Dr. Ryan Gray: Talk about the interview process there, and looking back on it now how you think they were able to find you guys, and find students like yourself who are collaborative, and not competitive, and not that true definition of a gunner.
Levi: I have no idea how admissions does- it’s interesting because you’ll see overlap of individuals that have interviewed at the same schools. And I don’t know, it always kind of amazes me that whatever these admissions process systems are, they’re identifying the same traits. As for like answering that question, I have no clue.
Mark: It might have something to do with the CBL session they do on interview day, that might be like some type of qualitative assessment. So on our interviews we do a CBL session called Case Based Learning, where you essentially have like an M3 and an M4, a couple of upper class students, and you have a small cohort of the people who are interviewing on that particular day, and they walk you through kind of like a general from a patient presentation all the way through to diagnosis and treatment, and they kind of help you as a group try to reason through it. But they don’t just give you the answers, you all kind of have to give your own input, and they want to see if any one person kind of has sort of a dominating personality, or just sort of how you interact with peers that you’re meeting for the first time, working with for the first time, never really even met before.
Corbin: My impression of that was more like it’s just like weeding out the people who just like socially fall on their face, rather than like actually trying to select for people who really get along with each other. I feel like it’s probably more done for like the general culture rather than like the individual students, just because it’s something that I feel like would just be really hard to actually select for.
Dr. Ryan Gray: What do you mean by that, the culture?
Corbin: Well like you come in and there’s really just like- there’s really not things that you compete for each other with. They kind of split us up into like- we have the houses, like [Inaudible 00:21:35] like Hogwarts houses. They do like team building things that aren’t like lame team building things, they’re like fun team building things. And like you get to know people, and I don’t know, like I just never really like- never even got the impression that people would be like really competitive with each other here.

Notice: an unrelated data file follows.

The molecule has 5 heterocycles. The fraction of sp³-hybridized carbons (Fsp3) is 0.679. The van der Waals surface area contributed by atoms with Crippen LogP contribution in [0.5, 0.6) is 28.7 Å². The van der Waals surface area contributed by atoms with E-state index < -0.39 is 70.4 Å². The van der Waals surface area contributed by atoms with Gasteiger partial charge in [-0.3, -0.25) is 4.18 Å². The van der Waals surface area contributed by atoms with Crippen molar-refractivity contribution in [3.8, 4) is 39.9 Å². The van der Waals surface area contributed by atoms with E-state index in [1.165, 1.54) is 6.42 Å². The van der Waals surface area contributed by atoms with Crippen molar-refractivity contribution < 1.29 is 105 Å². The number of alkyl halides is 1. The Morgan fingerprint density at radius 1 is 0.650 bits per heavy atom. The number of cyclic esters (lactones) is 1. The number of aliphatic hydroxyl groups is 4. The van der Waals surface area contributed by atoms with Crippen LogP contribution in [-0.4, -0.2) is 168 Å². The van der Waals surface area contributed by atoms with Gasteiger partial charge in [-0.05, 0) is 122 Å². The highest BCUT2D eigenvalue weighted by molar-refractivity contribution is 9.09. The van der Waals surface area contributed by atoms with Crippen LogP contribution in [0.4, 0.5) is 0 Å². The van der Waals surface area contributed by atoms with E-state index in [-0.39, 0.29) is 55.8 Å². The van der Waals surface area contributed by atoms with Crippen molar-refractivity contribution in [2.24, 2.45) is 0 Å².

Dave Etler: Which is interesting because those team building exercises- maybe not during orientation week but those continue throughout medical school in the form of the community’s Olympics. So there are periodic competition between the learning communities where they sort of compete for points, and they’re all sort of centered around service activities as well. So you know, we’re going to [Inaudible 00:22:28] activity, I think it’s- well say it’s the shelter house. So they have a shelter house fundraiser and so the points are gathered based on how much donations are received. So there’s still some competition, and maybe that’s an outlet for that competitive-
Corbin: You have to have good competitive outlets for type A competitive people. Put it in the right direction so it doesn’t-
Mark: Point it where it needs to be.
Corbin: Katie’s latest philosophy is like be as competitive as possible for things that don’t matter. But like I think some of the things that actually- like grades or test scores or anything, everybody’s just like working together for that. Like people will study together, and like share resources and everything.
Transitions to Medical School
Dr. Ryan Gray: That’s great. Levi, talk about- since again you’re the M1 in the group, talk about your recent transition to medical school and how that’s been compared to undergrad.
Levi: So I had a little bit of a stark realization yesterday morning that-
Dave Etler: Too late.
Levi: As of the end of today for one of our classes, Foundations it’s called, I will have had nine lectures by this point this morning compared to my undergrad experience which some classes were like at the most three lectures a week. So I’ve covered for one class about three weeks’ worth of material in what would have been- or one week here would have been three weeks at my undergraduate. So it’s taken- it’s going to take a little bit for me to adjust to the pace. But so far I feel like I’m definitely up to the challenge, I just have to figure out what’s going to work for me and how I need to adjust to the adjustment of pace. But I’m starting to see a little bit where the classic fire hose analogy comes from.
Dr. Ryan Gray: And how soon is your first test for that class?
Levi: Next Friday.
Transition to Clinicals
Dr. Ryan Gray: Yeah, so as a medical student you become that professional test taker which is awesome. And Corbin as an M3 you’re now in your clinical rotations. How is that transition from the classroom to the hospital?
Corbin: I think it’s a big learning curve for sure, just using all the knowledge that was like not ever- it was there and it was in your mind, but now you actually have to apply it to a patient that you see. There’s like definitely a little bit more of an urgency in some ways when you see a patient. You’re like, ‘Oh gosh I actually need to know this because I’m going to go into that room and like ask him about why he takes this drug,’ and he’s going to be like, ‘Shouldn’t you know why I take that drug?’ I should know but can you just tell me?
Dave Etler: There’s so many off label uses, I just want to be sure.